Section 506(d) does not really "redeem" the property of the debtor. The Folendores' only interest in the property is possession--the two banks effectively own the property. While it is true that the Folendores might in the future pay off the mortgages on the property, at this moment the banks could foreclose on the property and cut out the SBA and the Folendores completely. The SBA admits the banks' power to foreclose and annihilate the SBA lien. The SBA presumably hopes that sometime in the future the Folendores will have equity in the property which could be attached by the SBA. The SBA's position is self-defeating. It simply provides an incentive for the Folendores to abandon the property. There is no reason the Folendores should remain on a piece of property on which the SBA can attach any equity they manage to generate. They, and any other post-discharge possessors of real property, would be far better off finding unencumbered property upon which to start their financial life afresh.4 This, of course, would leave a creditor like the SBA with nothing, which is exactly what section 506(d) on its face says it has.5
The whole point of bankruptcy is to provide a debtor with a fresh start. Section 506 allows the debtor the option to begin anew on its former property. Section 506 does not give a debtor its property back as some sort of windfall. It simply permits the debtor to eventually repurchase an equity interest in it, something the SBA admits it has the right to do on any other piece of land.
Although the Folendores need not obtain a finding that the SBA's claim is disallowed, section 506(d) does require them to make a request that the claim be disallowed under section 502. The district court affirmed the bankruptcy court's ruling that the Folendores' failure to mention section 502 expressly in their complaint should result in summary judgment in favor of the SBA. The lower court's ruling is in the nature of a dismissal under Fed. R. Civ. P. 12(b) (6), because the Folendores failed to allege an essential element of a section 506 claim.
The Folendores' complaint should have been liberally construed. See Parr v. Woodmen of the World Life Ins. Co., 791 F.2d 888, 889-90 (11th Cir. 1986). All parties were represented at the proceeding, and all the facts necessary to obtain an avoidance of the lien were before the court. Whether the claim is allowed or disallowed is irrelevant. The SBA is therefore not prejudiced by a liberal construction of the complaint. The Folendores' complaint should have been read as requesting the disallowance of the SBA claim under section 502, thereby working the avoidance of the SBA lien.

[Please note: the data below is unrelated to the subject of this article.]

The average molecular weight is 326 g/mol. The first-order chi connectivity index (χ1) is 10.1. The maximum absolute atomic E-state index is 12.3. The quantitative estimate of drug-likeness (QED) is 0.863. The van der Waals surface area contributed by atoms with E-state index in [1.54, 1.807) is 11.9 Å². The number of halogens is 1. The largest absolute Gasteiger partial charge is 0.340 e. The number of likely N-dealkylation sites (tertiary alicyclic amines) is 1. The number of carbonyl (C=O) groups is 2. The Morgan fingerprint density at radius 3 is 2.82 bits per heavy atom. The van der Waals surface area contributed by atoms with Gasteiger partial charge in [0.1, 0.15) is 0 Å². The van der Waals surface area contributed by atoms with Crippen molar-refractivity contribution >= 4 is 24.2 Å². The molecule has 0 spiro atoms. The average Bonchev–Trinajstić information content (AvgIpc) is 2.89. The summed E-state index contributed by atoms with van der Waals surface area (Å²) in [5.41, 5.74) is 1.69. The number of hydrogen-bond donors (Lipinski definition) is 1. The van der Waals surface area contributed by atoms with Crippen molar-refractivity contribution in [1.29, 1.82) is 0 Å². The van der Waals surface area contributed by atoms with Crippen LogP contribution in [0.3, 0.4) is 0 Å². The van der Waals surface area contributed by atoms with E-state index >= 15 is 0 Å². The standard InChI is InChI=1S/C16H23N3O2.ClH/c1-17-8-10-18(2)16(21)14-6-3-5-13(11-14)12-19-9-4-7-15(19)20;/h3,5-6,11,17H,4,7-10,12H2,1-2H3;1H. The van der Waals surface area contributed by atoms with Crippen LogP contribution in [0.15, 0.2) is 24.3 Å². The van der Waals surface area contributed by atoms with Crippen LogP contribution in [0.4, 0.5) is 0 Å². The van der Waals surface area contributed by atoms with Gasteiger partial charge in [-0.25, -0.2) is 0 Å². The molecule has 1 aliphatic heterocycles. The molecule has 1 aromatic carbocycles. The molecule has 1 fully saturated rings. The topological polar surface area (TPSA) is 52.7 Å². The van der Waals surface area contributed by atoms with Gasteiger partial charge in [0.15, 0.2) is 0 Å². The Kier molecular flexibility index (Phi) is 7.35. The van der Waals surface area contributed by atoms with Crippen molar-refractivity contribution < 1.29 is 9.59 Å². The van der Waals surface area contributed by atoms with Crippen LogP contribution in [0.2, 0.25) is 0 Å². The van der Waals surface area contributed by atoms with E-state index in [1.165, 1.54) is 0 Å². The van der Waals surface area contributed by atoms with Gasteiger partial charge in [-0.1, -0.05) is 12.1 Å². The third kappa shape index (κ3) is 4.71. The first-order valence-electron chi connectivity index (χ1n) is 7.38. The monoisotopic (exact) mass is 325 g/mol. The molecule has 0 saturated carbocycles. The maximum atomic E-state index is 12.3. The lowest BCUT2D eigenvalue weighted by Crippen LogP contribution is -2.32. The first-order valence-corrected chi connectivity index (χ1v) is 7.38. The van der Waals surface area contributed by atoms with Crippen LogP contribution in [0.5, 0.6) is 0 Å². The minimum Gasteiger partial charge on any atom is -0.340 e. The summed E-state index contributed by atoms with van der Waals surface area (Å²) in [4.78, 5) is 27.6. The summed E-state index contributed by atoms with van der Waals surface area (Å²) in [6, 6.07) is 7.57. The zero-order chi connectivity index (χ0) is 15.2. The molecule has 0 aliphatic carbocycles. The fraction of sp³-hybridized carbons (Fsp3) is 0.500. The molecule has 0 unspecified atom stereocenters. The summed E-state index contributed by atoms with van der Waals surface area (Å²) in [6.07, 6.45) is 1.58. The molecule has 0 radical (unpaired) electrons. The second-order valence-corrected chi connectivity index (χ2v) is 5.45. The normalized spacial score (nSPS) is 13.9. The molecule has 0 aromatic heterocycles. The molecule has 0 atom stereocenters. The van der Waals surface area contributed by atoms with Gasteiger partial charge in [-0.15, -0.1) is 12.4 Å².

For the foregoing reasons, the judgment of the district court is REVERSED, and the case is REMANDED.
Honorable Philip Nichols, Jr., Senior U.S. Circuit Judge for the Federal Circuit, sitting by designation
Because of the filing date of the petition, this case is guided by the 1978 version of the Bankruptcy Code. Section 506 provided that liens on property were voidable to the extent they were unsecured
Although the Folendores have been discharged, their bankruptcy case has not yet been closed. A request to disallow under section 502 would therefore still be timely. See 11 U.S.C.A. Sec. 502(j)
In this case, the SBA did file a proof of claim, so a request by the Folendores does not serve any practical purpose. Not surprisingly, the 1984 amendments do not require that debtors seeking to void a lien make a request in this situation. See 11 U.S.C.A. Sec. 506(d) (1984)
The request requirement also permits the creditor to have his day in court. This prevents an unscrupulous debtor from voiding liens without the knowledge of the lienholder. If the debtor has failed to schedule the debt secured by the lien or has failed to provide notice to the creditor of the bankruptcy proceedings as required by the Bankruptcy Rules, the hearing upon debtor's request to disallow may provide a creditor with its first notice that its claims are in jeopardy.
The SBA expressly denies holding any post-discharge in personam claims against the Folendores. Its claim is admittedly purely in rem
The SBA also argues that the majority view of Section 506(d) conflicts with 11 U.S.C.A. Secs. 522(f) and 1322(b). We are unable to perceive any inconsistencies between the sections